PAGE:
2 and a Half Lessons I Learned From Attending a Writers Conference

Palace of Versailles - Grace Wynter
I don’t like long blog posts because blah blah blah…right.  So this week you’ll read about the first two and half life lessons I learned while attending the Atlanta Writers Conference, and next week I’ll post the rest.

 

Last week I had the pleasure of attending my first writers conference. While there, I was reminded that so many of the lessons I’ve learned about writing transcend the practice of writing and apply to life in general. Sometimes these lessons aren’t new, but serve as reminders of the life we want to live. From the humbleness and approachability of a New York Times best-selling author, to the “butt in the chair” mentality of the just-published, never-been published, and everyone in between, I learned something from everyone I came across. Here are just 2.5…

 

Lesson 1: People do judge a book by its cover. When you’re the author of the book, that can be a great thing – if the cover says everything you want it to say about what’s on the inside. But as readers (and observers of life), we should be wary of judging a book by its cover alone. That judgement (the conclusions we come to about that book) is only skin deep, and we might miss out on some wonderful content just because the packaging doesn’t look the way we expect it to.
It’s a great metaphor for how we look at people who, at first glance, appear different – even very different – from us.  By focusing only on outer appearances, we bring all our history and baggage (often unfairly) into the judgment process and by so doing, miss out on potentially life-changing conversations and relationships.  Great covers are great to look at, but be prepared to value a book, not for its cover, but for its content.

Lesson 2: I’m not one to strike up conversations with strangers, but I find that (particularly at a writers conference) people will talk if you will listen. I didn’t want to take the easy way out and hide behind my phone or tablet so I took the opportunity to sit with people I didn’t know.  Every time I did, I was inspired by their stories of tenacity and perseverance. In the span of two days, I had conversations with:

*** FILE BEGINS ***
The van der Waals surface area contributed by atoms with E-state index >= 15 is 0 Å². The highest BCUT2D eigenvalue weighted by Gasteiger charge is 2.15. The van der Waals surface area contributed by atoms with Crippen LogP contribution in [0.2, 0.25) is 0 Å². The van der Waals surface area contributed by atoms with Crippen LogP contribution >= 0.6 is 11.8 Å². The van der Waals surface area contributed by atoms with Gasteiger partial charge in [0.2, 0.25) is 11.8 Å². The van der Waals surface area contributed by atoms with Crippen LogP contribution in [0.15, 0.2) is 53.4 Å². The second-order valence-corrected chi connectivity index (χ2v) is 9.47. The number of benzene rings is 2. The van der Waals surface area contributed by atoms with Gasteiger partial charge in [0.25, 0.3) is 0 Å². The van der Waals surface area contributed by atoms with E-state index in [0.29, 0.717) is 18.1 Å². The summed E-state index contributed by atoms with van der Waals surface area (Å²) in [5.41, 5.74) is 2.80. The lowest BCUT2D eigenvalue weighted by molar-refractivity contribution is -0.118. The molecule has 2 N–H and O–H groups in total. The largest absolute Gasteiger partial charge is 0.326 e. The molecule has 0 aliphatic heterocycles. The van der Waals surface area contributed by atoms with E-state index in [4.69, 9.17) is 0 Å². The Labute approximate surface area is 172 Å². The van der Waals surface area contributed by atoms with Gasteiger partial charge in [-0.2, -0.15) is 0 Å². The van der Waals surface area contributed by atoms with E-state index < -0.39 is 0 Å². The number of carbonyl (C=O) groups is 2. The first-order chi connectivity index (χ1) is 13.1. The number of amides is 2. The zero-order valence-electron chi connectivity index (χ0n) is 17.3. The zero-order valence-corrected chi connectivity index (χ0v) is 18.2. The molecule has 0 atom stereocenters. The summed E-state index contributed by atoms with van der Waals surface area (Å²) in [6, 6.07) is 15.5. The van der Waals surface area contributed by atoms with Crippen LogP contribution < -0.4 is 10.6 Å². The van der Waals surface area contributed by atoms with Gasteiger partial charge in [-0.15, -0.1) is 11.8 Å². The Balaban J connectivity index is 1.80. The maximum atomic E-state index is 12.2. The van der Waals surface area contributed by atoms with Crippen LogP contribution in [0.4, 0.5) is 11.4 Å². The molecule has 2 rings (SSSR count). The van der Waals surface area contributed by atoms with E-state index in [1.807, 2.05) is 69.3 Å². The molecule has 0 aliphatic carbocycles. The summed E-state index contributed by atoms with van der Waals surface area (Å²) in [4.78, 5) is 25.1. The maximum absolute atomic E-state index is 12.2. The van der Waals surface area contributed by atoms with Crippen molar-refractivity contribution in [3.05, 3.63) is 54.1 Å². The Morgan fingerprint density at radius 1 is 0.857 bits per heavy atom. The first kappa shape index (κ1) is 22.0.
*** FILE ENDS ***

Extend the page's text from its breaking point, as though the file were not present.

• A couple in their 80s who’ve been married for 6 years.  They first met in the 10th grade, reconnected 55 years later, and are now working together on a book. The book tells her story, which includes a close friendship with a black woman in a time when those kinds of friendships could have gotten them both killed, and tales of touring with Hank Williams, Sr. as his fiddle player.
  • A woman writing a novel based on the true story of her grandmother who ran a brothel and was arrested for murder.
  • Victoria Thurman, an author who self-published her first book and spends her days working a stressful job and her nights writing amazing scenes for her next book. Oh, and Victoria dresses like her book’s protagonist, Delilah Dunnfield, when she does book signings.

And the half lesson? Being in your creative space can be a lonely place. But it doesn’t always have to be. I think when we engage with others, it broadens our vocabulary, giving us words and languages we may have not otherwise spoken.

Photo: I took this picture while I was visiting the Palace of Versailles in France. I was having a hard time selecting a photo to go with this post, but when I saw this picture I remembered how packed with tourists the palace had been that day.  Somehow I managed to get this shot of an empty hallway even though people were all around me. The road might seem lonely at times, but often the people you need are standing right outside of your shot. Go find them if you need them.

Next week: Part 2 – Even after 20 years it’s not too late, Claire Cook, and handling haters.

 

 

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  • Emily

    Love this! Wish we’d connected at the conference.

  • Grace

    Thanks, Emily! Sorry I missed you at the conference. Hopefully we’ll get to meet at one of the group meetings.